Reintroducing Allie Ostrander: The Three-Time NCAA Champion Returns To The World Stage

By Owen Corbett

March 27, 2024

After a fourth place finish at the U.S. Cross Country Championships in Richmond back in January, former NCAA steeplechase champion Allie Ostrander is headed to her first World Championships since 2019.

Ostrander has taken time away from the track since the 2022 U.S. Outdoor Championships and has been vocal on social media about her struggle with an eating disorder and the importance of mental health. Now, Ostrander has a new coach and a new training setup, and is ready to return to the U.S. distance running scene. Before Ostrander heads off to Belgrade, Serbia, to race in the World Cross Championships on March 30th, we chatted with her about how her training is going, everything that has changed for her in the past few years, and why she feels like a new person since we’ve last seen her.

CITIUS MAG: With World Cross Country coming up this weekend, how has your build been dating back to USAs in January and beyond?

Allie Ostrander: I'm super excited. I haven't been on a U.S. team since 2019, so it's been four and a half years. Any chance to represent the US is just so exciting, especially because those opportunities are also super high levels of competition. When I go to Worlds, I'll be competing against people that I haven't had a chance to compete against for so long. I'm definitely a little bit nervous. I don't necessarily know what to expect. It's tough to have much of an idea of where I should be in the field just because I haven't competed against these people.

Training has been going pretty good. My lead up to USAs was very bad, maybe one of the worst training blocks of my career. Not that workouts were going horrible, but I was so inconsistent. I kept having little things come up and I got really sick in the middle. So the fact that the race wasn't a disaster was huge. I feel like training has been a lot better since then, and I've been more consistent with workouts and volume so hopefully that can translate for the race.

Cross training is a major part of your weekly routine. Can you lay out what a normal week of training looks like?

Monday AM: Easy run + 4-6 hill strides (20-30 seconds)

Monday PM: Easy cross-train; “What [easy cross training means] is, not doing any intervals, but I'm going at a level where my heart rate is about the same as it would be if I were running, or a little bit lower but about the same aerobic zone. The effort definitely feels higher than it would on an easy run, but theoretically I'm getting the same cardiovascular benefits.”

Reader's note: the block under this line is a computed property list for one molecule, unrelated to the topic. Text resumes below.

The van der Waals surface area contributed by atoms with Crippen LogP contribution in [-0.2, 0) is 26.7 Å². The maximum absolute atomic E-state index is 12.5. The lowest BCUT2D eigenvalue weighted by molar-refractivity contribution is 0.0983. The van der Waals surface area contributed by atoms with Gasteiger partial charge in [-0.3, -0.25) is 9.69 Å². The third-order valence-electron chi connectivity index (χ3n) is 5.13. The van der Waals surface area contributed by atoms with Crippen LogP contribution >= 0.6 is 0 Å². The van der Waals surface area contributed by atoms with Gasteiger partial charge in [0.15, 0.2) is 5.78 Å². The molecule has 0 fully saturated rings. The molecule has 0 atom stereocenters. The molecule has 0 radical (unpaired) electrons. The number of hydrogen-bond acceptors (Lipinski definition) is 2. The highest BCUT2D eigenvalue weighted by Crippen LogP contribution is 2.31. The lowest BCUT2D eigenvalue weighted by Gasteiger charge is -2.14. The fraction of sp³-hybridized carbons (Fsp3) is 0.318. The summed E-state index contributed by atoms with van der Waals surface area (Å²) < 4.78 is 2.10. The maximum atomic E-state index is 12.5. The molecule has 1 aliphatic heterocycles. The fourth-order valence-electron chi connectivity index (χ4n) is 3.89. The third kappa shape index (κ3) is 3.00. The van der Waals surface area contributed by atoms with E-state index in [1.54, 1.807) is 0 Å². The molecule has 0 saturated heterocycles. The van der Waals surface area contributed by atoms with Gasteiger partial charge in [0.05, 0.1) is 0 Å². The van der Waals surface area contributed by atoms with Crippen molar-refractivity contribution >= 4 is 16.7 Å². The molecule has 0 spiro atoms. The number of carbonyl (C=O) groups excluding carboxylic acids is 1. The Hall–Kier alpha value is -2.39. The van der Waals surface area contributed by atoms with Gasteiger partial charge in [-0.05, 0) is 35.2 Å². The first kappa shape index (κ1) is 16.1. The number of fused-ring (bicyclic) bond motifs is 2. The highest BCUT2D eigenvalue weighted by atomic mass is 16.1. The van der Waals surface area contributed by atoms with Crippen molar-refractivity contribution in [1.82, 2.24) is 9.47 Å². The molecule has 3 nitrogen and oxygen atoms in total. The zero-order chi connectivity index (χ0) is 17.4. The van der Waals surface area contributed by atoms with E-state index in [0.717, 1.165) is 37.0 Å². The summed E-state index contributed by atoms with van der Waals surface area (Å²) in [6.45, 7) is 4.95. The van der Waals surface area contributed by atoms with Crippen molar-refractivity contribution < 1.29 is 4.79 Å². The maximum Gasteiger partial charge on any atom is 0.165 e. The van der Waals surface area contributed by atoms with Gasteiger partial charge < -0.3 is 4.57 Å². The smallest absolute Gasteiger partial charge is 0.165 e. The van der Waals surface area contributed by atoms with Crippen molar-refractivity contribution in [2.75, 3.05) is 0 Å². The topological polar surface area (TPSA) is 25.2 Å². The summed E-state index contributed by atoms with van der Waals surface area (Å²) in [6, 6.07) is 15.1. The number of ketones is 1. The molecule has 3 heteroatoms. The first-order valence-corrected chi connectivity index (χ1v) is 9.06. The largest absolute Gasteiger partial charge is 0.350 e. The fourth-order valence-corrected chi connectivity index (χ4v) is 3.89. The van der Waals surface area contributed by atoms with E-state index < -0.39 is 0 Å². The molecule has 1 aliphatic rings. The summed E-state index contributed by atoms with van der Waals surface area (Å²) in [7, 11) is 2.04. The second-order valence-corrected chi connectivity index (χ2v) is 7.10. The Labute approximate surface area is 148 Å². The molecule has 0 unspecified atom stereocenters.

Tuesday AM: Speed workout (shorter hills, VO2 max, etc.) + lift

Tuesday PM: Easy cross train

Wednesday AM: 90 minute cross train

Wednesday PM: 45 minute cross train

Thursday: Easy run + strides

Friday: Long and/or threshold run; “Sometimes I'll do threshold in the middle of a long run, or sometimes I'll just have a very structured threshold workout.”

Saturday: Same as Wednesday

Sunday: Rest

What is your preferred method of cross training?

I think the best one is elliptical. I love the arc trainer but it's kind of hard to find them. When I was in college, we had one in the gym, and that was like the only thing I cross trained on, it was amazing. But any elliptical, honestly, I feel like it gets the closest to mimicking the running motion, so that's definitely what I'll opt for. I also do a lot of stationary biking because I have one in my house.

Is getting back into cross country something that excites you?

Definitely. I hadn't done cross country since college so it's something that I missed. Cross country season was always super exciting, especially from the team side of things, so it's cool to have that as an element again. And I know that last time team USA placed fifth at World Cross, so it'll be cool to try to improve upon that result.

You’ll be teammates in Belgrade with Weini Kelati who you went back and forth with a lot in college. Are you happy to be on the same team as her now?